My Richmond, Fredericksburg, & Potomac - planning

Discussion in 'HO Scale Model Trains' started by Union Pacific, Oct 8, 2007.

  1. Union Pacific

    Union Pacific Member

    Ok, I have been spuraticly model railroading for a few years and I haven't really planned anything and I end up tearing up and replacing alot of track. So I finally decided on a plan after talking with my RF&P fan neighboor. Its a nice small railroad with 2 good yards for switching and a few stations.

    My room is about 15' x 12'. That is the usable part. I would like to do a double decker layout. The way it looks I can get the top part to fit just over the door frame so I don't need a liftout bridge and I can get a nice loop going. I will do some measuring but I would like to go with a 22" radius helix at a low grade since I like doing long trains.( I can always use a helper) I would like to seperate it so the lower part is about 60" high (plenty of storage below) and the upper is at about 7 feet high. Its only 1 foot from the ceiling but me my family and most the people I know don't stretch far over 6'-2" (I know where stumpy ;) ). I would like to put Acca yard, broad and Ashland street stations on the lower half, and then end with the DC Union Station on the top. Make the helix connect between Broad and DC since that is the "end" of RF&P. Also has to be planned and I will work on drawings. I will let you know, I need to leave know and spend some lovely time with my Grandpa. (Remember where a kids funding comes from for hobbies ;) sign1 )

  2. Gary S.

    Gary S. Senior Member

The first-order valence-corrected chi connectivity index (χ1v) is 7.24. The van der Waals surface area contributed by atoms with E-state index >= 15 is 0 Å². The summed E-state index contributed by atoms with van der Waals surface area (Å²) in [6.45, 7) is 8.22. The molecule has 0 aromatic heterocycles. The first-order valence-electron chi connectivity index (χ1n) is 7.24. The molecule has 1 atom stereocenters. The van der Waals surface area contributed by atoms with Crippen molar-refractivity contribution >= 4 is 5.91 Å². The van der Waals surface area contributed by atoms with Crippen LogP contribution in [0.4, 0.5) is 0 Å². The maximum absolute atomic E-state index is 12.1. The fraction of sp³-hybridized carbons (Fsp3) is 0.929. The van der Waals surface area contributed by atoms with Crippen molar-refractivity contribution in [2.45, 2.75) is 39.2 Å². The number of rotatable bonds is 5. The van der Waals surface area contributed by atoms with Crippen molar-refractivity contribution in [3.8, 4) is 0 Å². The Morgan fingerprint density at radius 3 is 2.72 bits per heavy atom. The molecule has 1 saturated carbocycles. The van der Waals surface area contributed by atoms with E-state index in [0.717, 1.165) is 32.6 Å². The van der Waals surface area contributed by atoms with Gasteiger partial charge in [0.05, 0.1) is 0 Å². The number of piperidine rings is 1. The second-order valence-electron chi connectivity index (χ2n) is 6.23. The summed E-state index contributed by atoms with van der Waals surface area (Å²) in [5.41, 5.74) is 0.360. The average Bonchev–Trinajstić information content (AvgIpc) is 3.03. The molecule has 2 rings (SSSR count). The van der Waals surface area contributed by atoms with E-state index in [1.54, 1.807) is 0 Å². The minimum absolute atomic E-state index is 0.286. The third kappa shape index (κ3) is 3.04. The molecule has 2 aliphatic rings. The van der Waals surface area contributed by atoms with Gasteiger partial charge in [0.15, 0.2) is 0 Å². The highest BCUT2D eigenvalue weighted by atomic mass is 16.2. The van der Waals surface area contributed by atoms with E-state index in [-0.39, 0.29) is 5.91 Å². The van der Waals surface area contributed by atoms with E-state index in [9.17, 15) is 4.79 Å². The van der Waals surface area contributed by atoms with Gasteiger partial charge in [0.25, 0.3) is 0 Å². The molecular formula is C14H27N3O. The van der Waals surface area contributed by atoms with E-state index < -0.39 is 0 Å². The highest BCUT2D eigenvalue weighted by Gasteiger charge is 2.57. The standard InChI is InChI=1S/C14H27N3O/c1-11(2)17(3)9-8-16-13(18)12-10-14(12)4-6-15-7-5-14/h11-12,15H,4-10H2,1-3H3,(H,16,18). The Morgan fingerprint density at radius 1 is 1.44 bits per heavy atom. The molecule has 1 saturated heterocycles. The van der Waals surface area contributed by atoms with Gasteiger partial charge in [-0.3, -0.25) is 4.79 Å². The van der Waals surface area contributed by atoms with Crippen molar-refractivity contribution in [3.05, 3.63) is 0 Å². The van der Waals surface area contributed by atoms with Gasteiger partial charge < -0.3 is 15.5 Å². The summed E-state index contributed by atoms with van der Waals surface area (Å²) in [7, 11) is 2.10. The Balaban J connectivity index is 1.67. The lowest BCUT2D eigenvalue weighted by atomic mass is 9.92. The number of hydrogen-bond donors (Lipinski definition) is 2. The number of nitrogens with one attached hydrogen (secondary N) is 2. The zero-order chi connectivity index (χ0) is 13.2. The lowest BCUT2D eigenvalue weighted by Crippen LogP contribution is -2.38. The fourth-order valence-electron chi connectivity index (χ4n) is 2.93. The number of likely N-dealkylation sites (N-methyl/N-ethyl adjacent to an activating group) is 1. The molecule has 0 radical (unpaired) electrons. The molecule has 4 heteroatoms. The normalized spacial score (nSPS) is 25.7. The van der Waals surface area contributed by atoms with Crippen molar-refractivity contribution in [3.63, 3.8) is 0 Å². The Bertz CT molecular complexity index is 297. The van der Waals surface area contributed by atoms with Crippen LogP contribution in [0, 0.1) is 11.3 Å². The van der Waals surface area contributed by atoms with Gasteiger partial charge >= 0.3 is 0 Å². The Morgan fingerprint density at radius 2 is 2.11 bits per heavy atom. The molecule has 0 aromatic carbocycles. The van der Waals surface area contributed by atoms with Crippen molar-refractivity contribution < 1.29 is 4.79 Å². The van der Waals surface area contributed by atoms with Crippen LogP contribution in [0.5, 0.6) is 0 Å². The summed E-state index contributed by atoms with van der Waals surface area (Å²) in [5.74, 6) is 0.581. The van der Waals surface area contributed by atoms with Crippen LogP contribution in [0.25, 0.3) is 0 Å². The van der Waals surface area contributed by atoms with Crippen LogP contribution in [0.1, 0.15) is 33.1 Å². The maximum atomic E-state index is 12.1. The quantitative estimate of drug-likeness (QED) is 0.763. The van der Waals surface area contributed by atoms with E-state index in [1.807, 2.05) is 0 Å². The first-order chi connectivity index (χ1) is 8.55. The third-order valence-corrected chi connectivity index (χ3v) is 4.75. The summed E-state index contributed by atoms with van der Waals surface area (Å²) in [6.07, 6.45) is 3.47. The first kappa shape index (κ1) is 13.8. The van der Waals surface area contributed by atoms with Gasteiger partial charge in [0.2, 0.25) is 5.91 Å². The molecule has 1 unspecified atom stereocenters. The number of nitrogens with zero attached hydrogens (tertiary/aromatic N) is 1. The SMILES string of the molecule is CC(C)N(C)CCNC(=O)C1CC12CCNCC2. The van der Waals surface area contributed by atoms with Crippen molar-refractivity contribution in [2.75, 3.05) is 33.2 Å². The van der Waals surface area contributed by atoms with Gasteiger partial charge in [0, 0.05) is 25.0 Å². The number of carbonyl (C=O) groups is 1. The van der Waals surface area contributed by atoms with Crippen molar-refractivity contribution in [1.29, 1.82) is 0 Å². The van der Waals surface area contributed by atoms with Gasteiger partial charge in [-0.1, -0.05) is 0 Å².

A shelf at 7 feet is "way up there." It would be unsutable for any kind of operations except simply running the train... which may be okay as a method to lengthen the mainline. But, at that heigght, the track would need to be pretty close to the edge so you could see the train. The shelf would only need to be about 6 or 8 inches wide, because you couldn't see back beyond that anyway.

    Hope you have a ladder!:twisted:
  3. Union Pacific

    Union Pacific Member

    sorry for not outlining that. I planned on having a step up kind of thing that you could walk across. I like having the trains at eye level. Having that also means little kids can stand on it to see the lower level better.
    The upper level will only be 12" in some spots, more in the yard area. It is just to serve in connecting the yards and stations since i would like it to be pretty prototypical.

  4. pgandw

    pgandw Active Member

    What you propose is doable - but you need to do a gut check and make sure the drawbacks don't outweigh the benefits.

    Some of the drawbacks:

    - measure the height of your eyeballs. It will be up to 6" less than your height. If you eyeballs are less than 3" above the rails, you cannot see a train on any tracks behind the front one when there is a train on the front track.

    - measure the height of the center of your chest. The center of your chest must be at at least rail height in order to work anything but the front 3-4" of your layout. Even then, it is very easy for your elbow or shirt sleeve to catch on something as you reach towards the back of your shelf. This means that in order to work on a 7ft high shelf you are going to need to elevate yourself nearly 30", which is generally 3 steps of a ladder or stool. And if you don't have high ceilings - 9ft or better - you will be forced to bend your head over when you get your arms up high enough to reach into the shelf.

    - a helix which goes up 30" or so (lower level at 54", upper at 84") will take 7-8 turns in the helix. That is a long time for a train to be climbing the helix, and if hidden, out of sight. At a scale 40MPH on a 22" radius helix, the train will be on the helix for 2 minutes. A bigger radius helix with shallower grade will be worse. The same train will take less than 1.5 minutes to make a loop of the room at the same speed.

    The highest level of track that has consistently been successful on many model railroads without using steps and benches is around 54". Even then you may need a step to reach the back of a 24-30" shelf for construction, maintenance, and operations (uncoupling, rerailing, etc).